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Civil Rights Bill OK'd By Senate Committee Protects 'LGB' But Not 'T'

Jim Nix

A Senate committee Wednesday approved a bill that aims to balance protections for gay, lesbian and bisexual Hoosiers and people faith. Those testifying in complete support of the measure were few and far between.

The proposed bill would codify protections from discrimination on the basis of sexual orientation but not gender identity. It would not apply to small businesses, religious organizations, adoption agencies, and non-profits that do religious work. Still, that doesn’t satisfy people like Barronelle Stutzman, a Washington state florist who was sued after she refused to provide flowers for a gay wedding.

“You’ll be sending a message to the citizens of Indiana that share my beliefs about marriage that they will not be tolerated,” she says. “They will be threatened, dragged into court, sued and lose their business.”

The bill does create a summer study committee on gender identity issues. But that’s not good enough for Rhiannon Carlson, a transgender Hoosier veteran.

“The bills, as they are written right now, are shameful and, frankly, cowardly,” she says. “They placate a few people who refuse to understand that we live in a pluralistic society.”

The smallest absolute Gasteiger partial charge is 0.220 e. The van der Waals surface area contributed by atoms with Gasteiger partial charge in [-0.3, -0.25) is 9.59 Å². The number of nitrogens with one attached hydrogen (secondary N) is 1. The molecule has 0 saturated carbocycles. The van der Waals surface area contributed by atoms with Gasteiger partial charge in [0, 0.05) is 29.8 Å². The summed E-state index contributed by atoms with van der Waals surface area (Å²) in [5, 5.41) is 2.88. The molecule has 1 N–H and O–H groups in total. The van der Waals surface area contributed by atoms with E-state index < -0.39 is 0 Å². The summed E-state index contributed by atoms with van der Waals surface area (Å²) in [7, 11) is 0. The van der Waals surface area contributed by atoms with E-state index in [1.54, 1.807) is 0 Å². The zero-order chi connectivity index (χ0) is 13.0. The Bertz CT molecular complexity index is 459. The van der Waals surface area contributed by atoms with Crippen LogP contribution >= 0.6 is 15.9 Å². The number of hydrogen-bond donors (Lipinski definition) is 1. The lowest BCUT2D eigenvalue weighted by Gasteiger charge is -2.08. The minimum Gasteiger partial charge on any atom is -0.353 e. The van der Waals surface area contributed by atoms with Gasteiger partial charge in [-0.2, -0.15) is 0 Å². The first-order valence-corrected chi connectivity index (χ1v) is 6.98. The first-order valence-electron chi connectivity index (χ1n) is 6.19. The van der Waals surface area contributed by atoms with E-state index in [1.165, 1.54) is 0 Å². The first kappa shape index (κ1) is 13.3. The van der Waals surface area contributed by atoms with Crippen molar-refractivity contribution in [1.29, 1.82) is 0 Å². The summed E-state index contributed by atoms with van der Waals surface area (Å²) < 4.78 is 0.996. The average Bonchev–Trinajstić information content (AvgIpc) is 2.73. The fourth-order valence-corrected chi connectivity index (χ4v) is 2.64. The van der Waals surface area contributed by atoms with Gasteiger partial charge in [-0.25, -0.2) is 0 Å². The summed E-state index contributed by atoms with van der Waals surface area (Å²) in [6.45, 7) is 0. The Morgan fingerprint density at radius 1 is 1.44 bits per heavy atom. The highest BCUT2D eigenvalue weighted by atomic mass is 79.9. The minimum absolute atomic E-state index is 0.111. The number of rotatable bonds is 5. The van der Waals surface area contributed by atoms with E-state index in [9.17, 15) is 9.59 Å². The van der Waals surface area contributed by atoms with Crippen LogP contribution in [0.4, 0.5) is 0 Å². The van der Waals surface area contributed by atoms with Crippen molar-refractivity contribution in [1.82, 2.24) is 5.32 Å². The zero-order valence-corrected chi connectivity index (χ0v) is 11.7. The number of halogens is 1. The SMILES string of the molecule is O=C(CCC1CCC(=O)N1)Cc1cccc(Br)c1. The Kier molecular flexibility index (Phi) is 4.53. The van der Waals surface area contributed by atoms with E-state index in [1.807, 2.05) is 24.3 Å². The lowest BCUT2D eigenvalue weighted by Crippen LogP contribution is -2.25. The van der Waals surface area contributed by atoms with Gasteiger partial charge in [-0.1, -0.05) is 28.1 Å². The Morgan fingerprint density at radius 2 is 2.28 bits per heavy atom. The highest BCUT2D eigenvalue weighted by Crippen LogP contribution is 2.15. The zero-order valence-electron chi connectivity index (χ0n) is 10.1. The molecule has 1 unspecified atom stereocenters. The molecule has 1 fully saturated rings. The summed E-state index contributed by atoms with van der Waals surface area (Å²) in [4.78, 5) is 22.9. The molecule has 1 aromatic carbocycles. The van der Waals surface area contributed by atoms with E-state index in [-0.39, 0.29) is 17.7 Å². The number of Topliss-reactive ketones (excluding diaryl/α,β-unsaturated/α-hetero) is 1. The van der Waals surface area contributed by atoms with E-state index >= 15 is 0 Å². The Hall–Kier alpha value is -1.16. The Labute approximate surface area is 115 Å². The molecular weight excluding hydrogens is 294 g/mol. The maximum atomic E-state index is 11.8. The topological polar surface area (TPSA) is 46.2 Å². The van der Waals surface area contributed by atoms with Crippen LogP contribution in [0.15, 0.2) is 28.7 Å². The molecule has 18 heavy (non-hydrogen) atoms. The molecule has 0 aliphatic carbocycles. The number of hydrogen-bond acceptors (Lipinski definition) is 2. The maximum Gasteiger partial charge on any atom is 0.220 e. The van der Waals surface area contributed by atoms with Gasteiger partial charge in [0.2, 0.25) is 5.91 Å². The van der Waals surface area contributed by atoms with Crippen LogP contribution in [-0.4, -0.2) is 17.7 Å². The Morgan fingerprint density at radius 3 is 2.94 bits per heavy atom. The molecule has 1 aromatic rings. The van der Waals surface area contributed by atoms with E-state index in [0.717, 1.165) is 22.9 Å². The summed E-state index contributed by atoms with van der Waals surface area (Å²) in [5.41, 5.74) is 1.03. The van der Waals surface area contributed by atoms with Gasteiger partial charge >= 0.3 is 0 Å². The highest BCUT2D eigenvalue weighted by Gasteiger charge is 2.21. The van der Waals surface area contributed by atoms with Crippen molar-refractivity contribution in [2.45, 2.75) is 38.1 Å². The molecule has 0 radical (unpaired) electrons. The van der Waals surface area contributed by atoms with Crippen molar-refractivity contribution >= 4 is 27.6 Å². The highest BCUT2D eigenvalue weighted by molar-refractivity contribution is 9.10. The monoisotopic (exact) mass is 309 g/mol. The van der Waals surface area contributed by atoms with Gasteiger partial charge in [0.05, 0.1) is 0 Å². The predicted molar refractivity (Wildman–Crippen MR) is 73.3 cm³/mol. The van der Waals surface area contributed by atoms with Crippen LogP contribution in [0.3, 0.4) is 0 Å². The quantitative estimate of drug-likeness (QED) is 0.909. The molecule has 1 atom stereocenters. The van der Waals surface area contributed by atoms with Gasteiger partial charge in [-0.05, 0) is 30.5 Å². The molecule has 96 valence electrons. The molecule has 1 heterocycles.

Some, such as Indiana Chamber of Commerce CEO Kevin Brinegar, say the bill isn’t perfect but a good first step in addressing LGBT rights. 

The committee approved the bill seven to five, with all four Democrats and one Republican voting against it. 

Brandon Smith is excited to be working for public radio in Indiana. He has previously worked in public radio as a reporter and anchor in mid-Missouri for KBIA Radio out of Columbia. Prior to that, he worked for WSPY Radio in Plano, Illinois as a show host, reporter, producer and anchor. His first job in radio was in another state capitol, in Jefferson City, Missouri, as a reporter for three radio stations around Missouri. Brandon graduated from the University of Missouri-Columbia with a Bachelor of Journalism in 2010, with minors in political science and history. He was born and raised in Chicago.
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